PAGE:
In terms of glitchy behaviour, we’re not quite at HAL 9000 levels just quite yet — but during the debut demonstration of the International Space Station’s new AI-powered robot, CIMON, the free-floating device displayed some rather questionable behaviour.
CIMON, short for Crew Interactive MObile companioN, is the first interactive flight companion to take part in an ISS mission.
The $US6 ($8) million, basketball-sized robot was built by Airbus under a contract awarded by the German Aerospace Center (DLR). The purpose of the project is to see if an artificially intelligent bot can improve crew efficiency and morale during longer missions, including a possible mission to Mars.
CIMON has no arms or legs, but he’s got some AI-powered smarts and a natural-language user interface. The 3D-printed robot has 12 internal fans, which allow him to move in multiple directions while floating in the microgravity conditions of space. The bot can display instructions on its screen, capture video, play music, and even search for objects.
CIMON was delivered to the ISS in late June, and we’re finally able to see this bot in action, thanks to a new video from the European Space Agency (ESA).
The video shows CIMON’s first interactions aboard the ISS — and let’s just say he’s still rough around the edges.
Things go smoothly at first, as German astronaut Alexander Gerst, with NASA astronaut Serena Auñón-Chancellor looking on, asks CIMON some basic questions. CIMON capably tells Gerst his name and where he’s from, while also demonstrating his ability to tilt his smirking robotic face. After helping out with a scientific procedure, CIMON plays Gerst’s favourite song on request, Kraftwerk’s “Man-Machine.” Very nice choice.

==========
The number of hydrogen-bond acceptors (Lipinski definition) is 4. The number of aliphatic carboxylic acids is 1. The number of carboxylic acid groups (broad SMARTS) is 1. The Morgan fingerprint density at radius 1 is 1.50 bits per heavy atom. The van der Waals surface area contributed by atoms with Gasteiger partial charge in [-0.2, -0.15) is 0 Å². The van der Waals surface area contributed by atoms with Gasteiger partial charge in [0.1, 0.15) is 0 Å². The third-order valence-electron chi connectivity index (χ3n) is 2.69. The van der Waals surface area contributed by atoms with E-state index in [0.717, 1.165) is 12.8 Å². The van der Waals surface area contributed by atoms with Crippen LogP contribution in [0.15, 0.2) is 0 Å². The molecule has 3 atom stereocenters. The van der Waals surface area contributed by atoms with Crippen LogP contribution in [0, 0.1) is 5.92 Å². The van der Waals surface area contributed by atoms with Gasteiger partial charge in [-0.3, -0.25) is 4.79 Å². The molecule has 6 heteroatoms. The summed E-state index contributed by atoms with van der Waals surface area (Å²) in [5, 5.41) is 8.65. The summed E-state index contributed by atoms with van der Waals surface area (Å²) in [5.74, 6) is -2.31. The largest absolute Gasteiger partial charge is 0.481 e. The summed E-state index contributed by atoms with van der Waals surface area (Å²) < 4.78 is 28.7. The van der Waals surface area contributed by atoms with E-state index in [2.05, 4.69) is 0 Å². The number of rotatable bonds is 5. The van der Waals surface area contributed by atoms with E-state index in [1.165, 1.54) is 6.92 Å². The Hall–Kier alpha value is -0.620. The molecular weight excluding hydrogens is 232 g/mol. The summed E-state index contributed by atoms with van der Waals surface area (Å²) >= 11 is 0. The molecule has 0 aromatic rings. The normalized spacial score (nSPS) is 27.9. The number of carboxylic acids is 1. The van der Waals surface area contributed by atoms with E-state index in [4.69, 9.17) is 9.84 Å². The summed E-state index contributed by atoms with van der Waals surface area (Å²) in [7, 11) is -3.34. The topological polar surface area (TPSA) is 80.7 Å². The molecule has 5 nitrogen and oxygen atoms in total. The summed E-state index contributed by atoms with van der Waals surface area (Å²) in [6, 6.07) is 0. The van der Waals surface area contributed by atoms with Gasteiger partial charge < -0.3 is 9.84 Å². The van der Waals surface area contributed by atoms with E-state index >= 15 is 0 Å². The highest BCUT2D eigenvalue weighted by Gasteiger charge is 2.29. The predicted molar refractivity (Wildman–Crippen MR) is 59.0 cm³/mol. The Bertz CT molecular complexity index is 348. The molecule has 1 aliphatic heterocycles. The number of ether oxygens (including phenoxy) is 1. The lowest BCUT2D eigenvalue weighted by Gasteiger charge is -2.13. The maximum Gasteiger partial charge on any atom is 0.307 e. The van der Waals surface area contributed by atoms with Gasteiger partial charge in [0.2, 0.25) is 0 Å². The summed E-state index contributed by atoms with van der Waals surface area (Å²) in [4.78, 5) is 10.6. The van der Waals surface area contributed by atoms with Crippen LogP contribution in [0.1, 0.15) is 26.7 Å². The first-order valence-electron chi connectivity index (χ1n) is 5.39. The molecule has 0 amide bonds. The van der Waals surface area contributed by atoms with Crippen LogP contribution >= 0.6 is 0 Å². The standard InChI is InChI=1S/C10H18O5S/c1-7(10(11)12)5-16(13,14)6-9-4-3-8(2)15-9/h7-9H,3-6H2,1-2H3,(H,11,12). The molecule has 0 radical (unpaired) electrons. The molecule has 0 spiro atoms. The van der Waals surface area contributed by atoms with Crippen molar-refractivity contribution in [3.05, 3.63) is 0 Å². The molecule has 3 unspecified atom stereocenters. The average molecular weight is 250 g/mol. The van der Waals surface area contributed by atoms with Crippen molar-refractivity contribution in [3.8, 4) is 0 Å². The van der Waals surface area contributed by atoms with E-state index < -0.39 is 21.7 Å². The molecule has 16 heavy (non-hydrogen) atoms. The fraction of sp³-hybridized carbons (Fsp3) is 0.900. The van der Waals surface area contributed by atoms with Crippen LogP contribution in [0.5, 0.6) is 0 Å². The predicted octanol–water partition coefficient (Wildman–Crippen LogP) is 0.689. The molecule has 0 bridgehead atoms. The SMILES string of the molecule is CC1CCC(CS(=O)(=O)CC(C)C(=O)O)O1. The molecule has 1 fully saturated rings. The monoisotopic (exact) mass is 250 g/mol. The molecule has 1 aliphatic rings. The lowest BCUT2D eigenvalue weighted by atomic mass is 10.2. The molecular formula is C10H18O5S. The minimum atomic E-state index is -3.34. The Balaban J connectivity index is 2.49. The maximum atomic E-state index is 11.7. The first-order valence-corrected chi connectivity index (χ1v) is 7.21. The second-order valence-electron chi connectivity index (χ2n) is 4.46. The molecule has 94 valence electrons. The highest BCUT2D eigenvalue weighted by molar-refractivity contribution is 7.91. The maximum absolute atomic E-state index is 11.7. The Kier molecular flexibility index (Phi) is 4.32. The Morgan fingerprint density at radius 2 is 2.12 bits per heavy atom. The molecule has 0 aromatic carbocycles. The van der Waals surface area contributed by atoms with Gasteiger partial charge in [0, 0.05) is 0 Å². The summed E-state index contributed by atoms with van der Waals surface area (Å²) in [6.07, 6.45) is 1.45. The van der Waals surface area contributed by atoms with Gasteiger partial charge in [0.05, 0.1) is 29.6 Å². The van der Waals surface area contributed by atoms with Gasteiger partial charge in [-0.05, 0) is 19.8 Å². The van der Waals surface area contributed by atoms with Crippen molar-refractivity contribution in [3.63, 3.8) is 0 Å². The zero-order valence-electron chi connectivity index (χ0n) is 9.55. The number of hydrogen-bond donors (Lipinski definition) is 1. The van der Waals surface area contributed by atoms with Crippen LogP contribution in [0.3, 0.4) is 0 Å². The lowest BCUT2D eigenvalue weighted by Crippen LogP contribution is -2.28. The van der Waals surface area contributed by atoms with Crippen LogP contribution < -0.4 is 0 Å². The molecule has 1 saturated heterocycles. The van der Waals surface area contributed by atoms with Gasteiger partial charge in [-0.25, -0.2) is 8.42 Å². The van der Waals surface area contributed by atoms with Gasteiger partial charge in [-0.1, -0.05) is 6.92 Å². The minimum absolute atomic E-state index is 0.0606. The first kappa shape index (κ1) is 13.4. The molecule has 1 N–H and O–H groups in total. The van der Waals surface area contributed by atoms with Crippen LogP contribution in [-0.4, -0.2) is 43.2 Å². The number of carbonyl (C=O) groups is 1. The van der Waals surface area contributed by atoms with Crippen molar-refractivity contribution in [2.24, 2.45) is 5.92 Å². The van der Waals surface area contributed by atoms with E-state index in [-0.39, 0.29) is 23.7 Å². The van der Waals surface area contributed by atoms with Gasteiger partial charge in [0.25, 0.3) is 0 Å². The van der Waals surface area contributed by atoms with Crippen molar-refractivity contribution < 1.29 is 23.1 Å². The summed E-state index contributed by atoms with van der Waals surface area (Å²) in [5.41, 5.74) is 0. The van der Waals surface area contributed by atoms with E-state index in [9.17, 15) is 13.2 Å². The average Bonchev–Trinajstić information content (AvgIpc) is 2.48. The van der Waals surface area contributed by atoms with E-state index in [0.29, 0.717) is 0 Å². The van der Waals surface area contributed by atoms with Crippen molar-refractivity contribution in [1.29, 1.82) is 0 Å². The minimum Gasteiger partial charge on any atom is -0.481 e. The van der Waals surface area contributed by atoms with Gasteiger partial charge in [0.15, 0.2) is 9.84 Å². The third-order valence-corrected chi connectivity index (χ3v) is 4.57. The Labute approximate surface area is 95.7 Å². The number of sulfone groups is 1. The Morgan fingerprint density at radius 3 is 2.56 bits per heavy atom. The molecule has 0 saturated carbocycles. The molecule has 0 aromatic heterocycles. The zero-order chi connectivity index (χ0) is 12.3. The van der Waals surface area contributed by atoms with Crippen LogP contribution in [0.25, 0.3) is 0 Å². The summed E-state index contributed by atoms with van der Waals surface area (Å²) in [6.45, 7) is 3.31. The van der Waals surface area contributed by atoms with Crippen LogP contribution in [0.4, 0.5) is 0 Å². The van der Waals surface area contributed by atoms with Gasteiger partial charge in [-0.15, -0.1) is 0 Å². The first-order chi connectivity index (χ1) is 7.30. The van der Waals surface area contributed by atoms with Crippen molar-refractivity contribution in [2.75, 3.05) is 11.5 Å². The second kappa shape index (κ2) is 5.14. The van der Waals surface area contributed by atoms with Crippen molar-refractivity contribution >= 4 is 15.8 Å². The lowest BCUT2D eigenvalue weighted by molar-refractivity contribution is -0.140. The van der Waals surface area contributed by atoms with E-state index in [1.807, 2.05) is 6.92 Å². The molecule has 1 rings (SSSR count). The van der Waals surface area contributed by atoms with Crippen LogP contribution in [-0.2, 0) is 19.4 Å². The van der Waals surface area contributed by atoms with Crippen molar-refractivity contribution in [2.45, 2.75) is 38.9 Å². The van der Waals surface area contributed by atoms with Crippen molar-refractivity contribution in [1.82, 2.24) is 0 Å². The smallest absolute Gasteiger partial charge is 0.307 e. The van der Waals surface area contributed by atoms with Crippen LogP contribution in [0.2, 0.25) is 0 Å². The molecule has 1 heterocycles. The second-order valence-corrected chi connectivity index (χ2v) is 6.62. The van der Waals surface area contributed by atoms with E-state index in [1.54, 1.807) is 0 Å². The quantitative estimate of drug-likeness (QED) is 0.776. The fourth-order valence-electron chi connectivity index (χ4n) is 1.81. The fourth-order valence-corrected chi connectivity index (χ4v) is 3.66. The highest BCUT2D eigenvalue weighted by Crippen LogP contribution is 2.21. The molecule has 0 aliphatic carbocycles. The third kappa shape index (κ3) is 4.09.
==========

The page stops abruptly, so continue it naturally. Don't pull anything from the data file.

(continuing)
But then, at around the 4:08 mark of the video, CIMON starts to act a bit squirrely. Beyond this point, the demonstration looks like a scene taken from 2001: A Space Odyssey, with CIMON playing the part of HAL 9000 and Gerst as David Bowman.
Unwilling to move past music mode, CIMON accuses Gerst of not being nice, and asks him to stop being so mean. The shared glance between Gerst and Auñón-Chancellor at this point — at the 6:04 mark — is absolutely priceless. Acting like a three-year old, CIMON asks, “Don’t you like it here with me?” and promptly starts to sink towards the deck. And then he asks the crew when it’s time for lunch.
OK, so not the smoothest debut.
Despite CIMON’s erratic behaviour and wonky drifting, however, Gerst complimented the robot’s ability to float motionless in the cabin. It’s still early days for the project, but CIMON is providing some comic relief at the very least. Indeed, as part of his mission, CIMON is supposed to the keep the crew’s morale high, so in this sense he’s already succeeded through his unexpected shenanigans.
Well, at least until CIMON locks Gerst outside the ISS during his next spacewalk.